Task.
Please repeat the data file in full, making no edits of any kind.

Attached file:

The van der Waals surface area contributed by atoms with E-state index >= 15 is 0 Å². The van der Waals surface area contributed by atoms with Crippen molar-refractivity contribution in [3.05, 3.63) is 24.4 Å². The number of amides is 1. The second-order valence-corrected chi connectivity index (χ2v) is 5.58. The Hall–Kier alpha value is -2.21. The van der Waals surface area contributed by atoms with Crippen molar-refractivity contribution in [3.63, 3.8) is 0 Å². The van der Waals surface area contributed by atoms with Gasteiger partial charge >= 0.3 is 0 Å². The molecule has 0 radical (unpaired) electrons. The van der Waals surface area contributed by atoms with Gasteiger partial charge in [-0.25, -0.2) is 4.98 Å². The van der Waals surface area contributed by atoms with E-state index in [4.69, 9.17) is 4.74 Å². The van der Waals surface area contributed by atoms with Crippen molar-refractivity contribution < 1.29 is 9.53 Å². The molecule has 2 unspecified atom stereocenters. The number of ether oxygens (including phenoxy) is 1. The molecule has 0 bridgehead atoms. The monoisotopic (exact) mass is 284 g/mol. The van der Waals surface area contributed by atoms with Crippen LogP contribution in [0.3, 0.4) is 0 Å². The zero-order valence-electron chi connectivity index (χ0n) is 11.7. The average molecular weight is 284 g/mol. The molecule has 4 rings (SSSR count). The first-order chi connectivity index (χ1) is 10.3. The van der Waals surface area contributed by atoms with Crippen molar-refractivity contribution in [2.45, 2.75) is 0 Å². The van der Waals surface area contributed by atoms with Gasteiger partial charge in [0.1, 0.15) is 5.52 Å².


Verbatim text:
The van der Waals surface area contributed by atoms with E-state index >= 15 is 0 Å². The van der Waals surface area contributed by atoms with Crippen molar-refractivity contribution in [3.05, 3.63) is 24.4 Å². The number of amides is 1. The second-order valence-corrected chi connectivity index (χ2v) is 5.58. The Hall–Kier alpha value is -2.21. The van der Waals surface area contributed by atoms with Crippen molar-refractivity contribution in [3.63, 3.8) is 0 Å². The van der Waals surface area contributed by atoms with Gasteiger partial charge >= 0.3 is 0 Å². The molecule has 0 radical (unpaired) electrons. The van der Waals surface area contributed by atoms with Gasteiger partial charge in [-0.25, -0.2) is 4.98 Å². The van der Waals surface area contributed by atoms with E-state index in [4.69, 9.17) is 4.74 Å². The van der Waals surface area contributed by atoms with Crippen molar-refractivity contribution < 1.29 is 9.53 Å². The molecule has 2 unspecified atom stereocenters. The number of ether oxygens (including phenoxy) is 1. The molecule has 0 bridgehead atoms. The monoisotopic (exact) mass is 284 g/mol. The van der Waals surface area contributed by atoms with Crippen LogP contribution in [0.3, 0.4) is 0 Å². The zero-order valence-electron chi connectivity index (χ0n) is 11.7. The average molecular weight is 284 g/mol. The molecule has 4 rings (SSSR count). The first-order chi connectivity index (χ1) is 10.3. The van der Waals surface area contributed by atoms with Crippen molar-refractivity contribution in [2.45, 2.75) is 0 Å². The van der Waals surface area contributed by atoms with Gasteiger partial charge in [0.1, 0.15) is 5.52 Å².